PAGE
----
(Digital) Locks are multipurpose tools, and can be used or abused

In an interview by Jesse Brown of CBC’s Search Engine,Jim Prentice suggested that “even for private personal use … one shouldnot be breaking a digital lock”. This statement, along with many othersmade in the interview, suggest that Minister Prentice does notunderstand the controversy around the uses and abuses of digital locks.His suggestion that the recording industry has been moving away fromdigital locks also reminds us that he is unaware that most of thecontroversy is not around locks applied to content, but locks appliedto devices (Even in the “DRM” debate, Content is not King).

Minister Prentice is not alone in not understanding the issues. In conversations with Canadian creators who are thus far proponents of anti-circumvention laws,they believe these locks are like the locks on their own houses — locksbeing used to keep intruders out. With this belief they suggest furtherthat it should simply be illegal to break digital locks.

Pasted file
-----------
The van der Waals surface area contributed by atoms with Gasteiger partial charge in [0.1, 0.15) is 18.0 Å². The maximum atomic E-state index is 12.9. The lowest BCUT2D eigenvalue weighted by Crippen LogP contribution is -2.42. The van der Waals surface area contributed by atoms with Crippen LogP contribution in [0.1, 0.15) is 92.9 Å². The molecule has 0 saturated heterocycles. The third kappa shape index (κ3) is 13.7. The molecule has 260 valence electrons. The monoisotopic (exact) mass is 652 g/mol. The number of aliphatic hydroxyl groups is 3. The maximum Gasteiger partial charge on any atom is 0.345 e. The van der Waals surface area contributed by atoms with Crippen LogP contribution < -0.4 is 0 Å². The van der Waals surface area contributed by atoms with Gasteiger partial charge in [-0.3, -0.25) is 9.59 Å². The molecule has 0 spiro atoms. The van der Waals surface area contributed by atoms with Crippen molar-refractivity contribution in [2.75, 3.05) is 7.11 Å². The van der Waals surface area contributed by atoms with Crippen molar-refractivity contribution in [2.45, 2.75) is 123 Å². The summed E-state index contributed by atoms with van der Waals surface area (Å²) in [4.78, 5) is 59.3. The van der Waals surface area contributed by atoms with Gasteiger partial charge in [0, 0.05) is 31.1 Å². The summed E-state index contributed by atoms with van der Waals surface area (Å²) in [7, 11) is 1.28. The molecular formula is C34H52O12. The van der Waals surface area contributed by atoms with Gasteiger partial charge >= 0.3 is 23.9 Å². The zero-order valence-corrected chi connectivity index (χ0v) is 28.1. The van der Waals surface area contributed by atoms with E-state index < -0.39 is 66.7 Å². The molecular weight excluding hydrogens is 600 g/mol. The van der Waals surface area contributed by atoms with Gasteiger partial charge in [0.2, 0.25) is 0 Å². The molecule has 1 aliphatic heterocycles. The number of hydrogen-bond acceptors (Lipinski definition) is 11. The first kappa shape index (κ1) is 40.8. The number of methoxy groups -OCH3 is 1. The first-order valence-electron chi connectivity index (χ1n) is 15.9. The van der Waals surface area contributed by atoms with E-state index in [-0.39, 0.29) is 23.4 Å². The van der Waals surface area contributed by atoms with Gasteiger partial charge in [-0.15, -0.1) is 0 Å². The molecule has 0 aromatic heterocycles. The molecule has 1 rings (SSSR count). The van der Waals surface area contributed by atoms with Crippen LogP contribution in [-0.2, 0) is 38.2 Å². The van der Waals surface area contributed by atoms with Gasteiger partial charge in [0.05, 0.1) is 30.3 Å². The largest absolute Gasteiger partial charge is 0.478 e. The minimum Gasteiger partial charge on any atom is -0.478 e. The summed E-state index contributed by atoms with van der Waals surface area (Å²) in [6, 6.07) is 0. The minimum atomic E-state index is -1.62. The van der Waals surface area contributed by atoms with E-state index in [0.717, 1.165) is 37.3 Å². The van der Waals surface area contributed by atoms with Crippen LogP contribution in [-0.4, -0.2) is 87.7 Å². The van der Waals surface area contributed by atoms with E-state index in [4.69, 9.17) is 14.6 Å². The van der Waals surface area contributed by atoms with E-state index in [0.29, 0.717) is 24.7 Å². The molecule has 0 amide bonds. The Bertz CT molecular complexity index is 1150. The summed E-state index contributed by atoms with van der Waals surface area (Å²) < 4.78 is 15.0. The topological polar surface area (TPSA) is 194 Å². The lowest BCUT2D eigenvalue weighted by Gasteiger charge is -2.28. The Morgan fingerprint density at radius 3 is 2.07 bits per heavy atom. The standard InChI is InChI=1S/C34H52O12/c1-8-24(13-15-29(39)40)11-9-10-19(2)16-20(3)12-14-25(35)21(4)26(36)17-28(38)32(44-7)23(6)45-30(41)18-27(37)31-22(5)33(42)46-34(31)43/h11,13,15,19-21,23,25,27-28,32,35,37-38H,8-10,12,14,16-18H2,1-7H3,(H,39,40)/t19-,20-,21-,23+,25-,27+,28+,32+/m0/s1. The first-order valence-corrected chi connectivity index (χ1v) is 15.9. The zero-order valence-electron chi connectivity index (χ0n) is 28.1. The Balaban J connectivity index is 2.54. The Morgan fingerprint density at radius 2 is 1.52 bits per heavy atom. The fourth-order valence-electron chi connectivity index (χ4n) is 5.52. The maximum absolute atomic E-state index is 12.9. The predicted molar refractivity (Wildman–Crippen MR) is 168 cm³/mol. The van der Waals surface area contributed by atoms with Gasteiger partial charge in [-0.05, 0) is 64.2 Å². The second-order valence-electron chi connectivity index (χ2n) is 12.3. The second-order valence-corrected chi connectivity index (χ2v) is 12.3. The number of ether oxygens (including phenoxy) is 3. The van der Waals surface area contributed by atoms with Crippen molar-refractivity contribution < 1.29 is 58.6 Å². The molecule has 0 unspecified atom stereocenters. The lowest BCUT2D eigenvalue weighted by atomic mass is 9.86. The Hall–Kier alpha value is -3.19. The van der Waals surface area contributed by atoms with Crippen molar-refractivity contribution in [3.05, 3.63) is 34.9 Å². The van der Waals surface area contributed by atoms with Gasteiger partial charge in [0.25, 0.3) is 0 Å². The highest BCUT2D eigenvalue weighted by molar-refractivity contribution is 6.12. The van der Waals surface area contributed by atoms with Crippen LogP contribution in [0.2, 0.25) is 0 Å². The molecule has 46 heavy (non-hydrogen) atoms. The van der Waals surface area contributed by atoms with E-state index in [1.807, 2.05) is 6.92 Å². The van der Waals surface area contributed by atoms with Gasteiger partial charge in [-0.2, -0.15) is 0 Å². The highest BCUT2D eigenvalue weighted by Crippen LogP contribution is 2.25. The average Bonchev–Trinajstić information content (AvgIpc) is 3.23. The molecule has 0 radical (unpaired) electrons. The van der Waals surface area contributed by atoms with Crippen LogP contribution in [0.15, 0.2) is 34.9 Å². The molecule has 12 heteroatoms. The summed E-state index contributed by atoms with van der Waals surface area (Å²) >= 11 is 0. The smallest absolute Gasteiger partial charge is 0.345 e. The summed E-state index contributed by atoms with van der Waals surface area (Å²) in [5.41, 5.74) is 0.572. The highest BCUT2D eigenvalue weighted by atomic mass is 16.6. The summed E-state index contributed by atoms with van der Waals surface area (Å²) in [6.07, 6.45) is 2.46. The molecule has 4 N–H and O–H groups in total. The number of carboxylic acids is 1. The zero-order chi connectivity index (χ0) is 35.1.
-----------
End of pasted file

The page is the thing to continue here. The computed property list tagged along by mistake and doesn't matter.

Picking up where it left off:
Locks are a generic technology that is neither good nor bad. A lockcan be used to help reduce unlawful activity, but it can also be abusedto hide an unlawful activity or be abused as part of committing anunlawful activity. There should not be a law against breaking locks,digital or otherwise, since the law must be focused on the underlyingactivity (and whether it is lawful or not) and not the generictechnology.